Understanding Credit Unions in the Financial Services Market

Looking beyond the basic data, credit unions have a larger impact in the market that needs to be better understood.

 
 

America’s 8,638 credit unions serve 87.4 million members as of September 30, 2006.  Membership growth has slowed to 0.90% for the past 12 months despite continued expansion of credit union fields of membership.  Higher average share and loan balances indicate that existing members are deepening their credit union relationships.  As a result, assets are at an all-time high of $716.9 billion.

Market Share Varies
Credit unions’ market share remains small in many businesses in which they compete.  The industry’s assets represent just less than 6% of the combined $12.5 trillion of assets in banks, thrifts, and credit unions.  Credit union shares account for approximately 9% of retail deposits in the U.S.

Auto lending is the market in which credit unions have the largest share at 15.4% as of June 2006. A credit union is the leading auto lender in three states.  America First holds the top spot in Utah, BECU in Washington, and OnPoint Community in Oregon.  However, credit union success varies by state.  For example, credit unions capture 43.2% of the market in Utah, but only 0.5% percent in Alabama, based on data provided by AutoCount. 

Credit unions have captured 2.3% of mortgage origination volume in 2006.  This is up from the past two years but below the 2.5% share captured in 2002.

Credit card market share is similar to that of mortgages at 3.0%.  Credit unions are growing their share of this market however, despite competing against much larger players.

Impact Beyond the Numbers
These market share numbers tell only one part of the credit union story.  Credit unions exist for one primary purpose: to improve the well-being of their members.  The impact credit unions make in their communities goes much farther than these results and can be seen in other areas, including:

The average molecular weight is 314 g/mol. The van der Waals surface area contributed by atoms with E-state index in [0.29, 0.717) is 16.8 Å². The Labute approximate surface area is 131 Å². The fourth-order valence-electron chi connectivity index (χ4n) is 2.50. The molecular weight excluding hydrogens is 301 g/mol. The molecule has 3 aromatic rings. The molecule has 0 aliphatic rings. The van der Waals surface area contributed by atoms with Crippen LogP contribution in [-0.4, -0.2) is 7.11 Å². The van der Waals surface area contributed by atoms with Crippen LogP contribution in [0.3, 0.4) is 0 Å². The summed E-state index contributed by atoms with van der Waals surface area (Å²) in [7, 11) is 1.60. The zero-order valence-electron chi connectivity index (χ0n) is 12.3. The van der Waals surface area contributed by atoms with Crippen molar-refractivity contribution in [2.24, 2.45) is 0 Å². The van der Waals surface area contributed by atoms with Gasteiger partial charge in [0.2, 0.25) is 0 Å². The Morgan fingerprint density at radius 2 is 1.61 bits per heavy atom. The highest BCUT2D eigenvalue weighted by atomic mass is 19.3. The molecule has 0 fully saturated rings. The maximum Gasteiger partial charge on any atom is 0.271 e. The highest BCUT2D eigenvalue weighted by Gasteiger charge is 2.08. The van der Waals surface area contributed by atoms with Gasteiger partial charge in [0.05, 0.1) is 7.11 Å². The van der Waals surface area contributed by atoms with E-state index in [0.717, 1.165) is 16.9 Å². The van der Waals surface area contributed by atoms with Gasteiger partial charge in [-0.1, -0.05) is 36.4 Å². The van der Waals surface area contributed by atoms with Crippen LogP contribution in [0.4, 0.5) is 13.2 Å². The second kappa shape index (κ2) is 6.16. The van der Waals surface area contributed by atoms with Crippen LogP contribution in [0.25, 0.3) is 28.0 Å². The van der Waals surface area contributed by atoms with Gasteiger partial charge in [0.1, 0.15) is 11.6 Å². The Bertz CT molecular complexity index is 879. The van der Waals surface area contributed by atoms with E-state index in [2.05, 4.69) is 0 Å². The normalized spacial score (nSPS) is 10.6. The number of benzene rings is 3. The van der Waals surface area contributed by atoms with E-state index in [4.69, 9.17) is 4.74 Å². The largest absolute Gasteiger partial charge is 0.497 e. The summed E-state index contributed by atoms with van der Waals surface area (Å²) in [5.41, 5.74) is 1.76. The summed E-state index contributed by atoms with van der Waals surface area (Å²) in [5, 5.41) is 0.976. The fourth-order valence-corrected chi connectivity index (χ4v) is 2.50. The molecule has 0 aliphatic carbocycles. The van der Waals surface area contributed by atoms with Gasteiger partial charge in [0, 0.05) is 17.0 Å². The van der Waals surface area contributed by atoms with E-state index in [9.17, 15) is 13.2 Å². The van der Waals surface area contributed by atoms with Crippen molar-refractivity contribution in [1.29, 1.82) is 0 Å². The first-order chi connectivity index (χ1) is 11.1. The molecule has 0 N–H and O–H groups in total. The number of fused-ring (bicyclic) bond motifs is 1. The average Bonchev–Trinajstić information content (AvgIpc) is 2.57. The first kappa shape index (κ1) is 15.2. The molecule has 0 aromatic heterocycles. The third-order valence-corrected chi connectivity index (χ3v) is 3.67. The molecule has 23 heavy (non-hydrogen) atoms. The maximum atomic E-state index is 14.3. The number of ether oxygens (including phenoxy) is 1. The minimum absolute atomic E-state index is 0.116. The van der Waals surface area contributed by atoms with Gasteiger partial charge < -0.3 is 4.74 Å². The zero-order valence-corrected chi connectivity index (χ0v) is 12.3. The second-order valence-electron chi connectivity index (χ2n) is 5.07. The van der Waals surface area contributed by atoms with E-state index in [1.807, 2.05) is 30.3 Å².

• The better economic value realized by credit union members
  • Their ability to provide members the best deal even if they are not financially astute
  • Credit unions’ intent to always act in the member’s interest, not the institution’s

Better economic value is the most tangible of these and can be measured most easily by loan rates.  For many lending products, credit unions continue to provide lower rates, no or low fees, and a broader range of credit at reasonable rates than alternative lenders offer. Providing access to affordable credit is the primary engine that drives the credit union model.

Understanding the Credit Union Difference
For-profit financial institutions must earn a profit from consumers to pay shareholders.  Credit unions act in the member’s interest.  The more the public understands this dynamic, the better the opportunity to increase their market impact.

New to the credit union world? Or do you need a refresher on the fundamentals of the cooperative model?  Check out Credit Unions 101, a introductory training webinar on the core basics of the industry, brought to you by Callahan and Associates.

 

 

 

Dec. 4, 2006


Comments

 
 
 
  • There's no description of your CU 101 course when you click on the link
    Anonymous